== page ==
NAMB continues the fight against trigger leads

What’s more, the opting out would occur after the data had been put out there in the open which kind of defeats the purpose, she suggested. “To have to say ‘no’ when it’s already been done is too little, too late after the fact,” she said.

In combating the trigger leads practice, NAMB is calling for nothing short of an amendment to the Fair Credit Reporting Act (FCRA)– the federal law that allows the practice. Enacted in 1970, the FCRA ensures the accuracy, fairness and privacy of the information in consumer credit bureau files, according to its verbiage. 

Through NAMB’s efforts, a bill was filed in 2017 that made it through the House Financial Services Committee before ultimately dying as the congressional session closed. Then, NAMB had a similar bill pushed by Rep. Ritchie Torres (D-NY) during the 2021-22 congressional session that also ultimately failed to pass.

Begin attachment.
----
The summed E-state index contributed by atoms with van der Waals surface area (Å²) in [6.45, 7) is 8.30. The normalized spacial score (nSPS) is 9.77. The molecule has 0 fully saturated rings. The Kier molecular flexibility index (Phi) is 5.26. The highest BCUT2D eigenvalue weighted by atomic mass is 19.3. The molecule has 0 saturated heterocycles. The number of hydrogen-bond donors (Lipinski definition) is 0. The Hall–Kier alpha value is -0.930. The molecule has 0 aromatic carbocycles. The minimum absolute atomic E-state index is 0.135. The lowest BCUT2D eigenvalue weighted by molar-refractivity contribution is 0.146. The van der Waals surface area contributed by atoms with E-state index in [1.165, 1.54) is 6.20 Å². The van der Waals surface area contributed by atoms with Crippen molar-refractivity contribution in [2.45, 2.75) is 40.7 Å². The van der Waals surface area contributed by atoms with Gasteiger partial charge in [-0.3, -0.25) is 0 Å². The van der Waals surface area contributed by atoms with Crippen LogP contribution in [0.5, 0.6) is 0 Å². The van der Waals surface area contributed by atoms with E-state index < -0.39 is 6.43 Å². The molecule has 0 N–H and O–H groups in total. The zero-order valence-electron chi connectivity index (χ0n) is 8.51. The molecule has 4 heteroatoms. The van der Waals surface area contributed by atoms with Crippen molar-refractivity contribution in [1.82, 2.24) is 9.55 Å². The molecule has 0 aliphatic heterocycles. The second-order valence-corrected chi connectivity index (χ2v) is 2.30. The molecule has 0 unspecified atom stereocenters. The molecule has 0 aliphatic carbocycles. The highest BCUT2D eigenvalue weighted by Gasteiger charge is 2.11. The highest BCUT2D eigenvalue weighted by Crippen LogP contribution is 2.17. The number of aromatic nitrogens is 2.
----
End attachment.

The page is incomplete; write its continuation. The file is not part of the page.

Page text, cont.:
The fight continues

“We’re now in the 118th congressional session, and in April 2023, Rep. Torres once again filed a bill and we started over again. Since then, two more trigger leads bills have been filed – one pushed by Rep. John Rose (R-TN) and another by Sen. Jack Reed (D-RI),” Saunders noted.

“So, these bills are going to morph and change over time and we’re aware of that,” she said. “We support whatever legislation occurs to mitigate trigger leads for consumers and get them the ability to control their own credit.”

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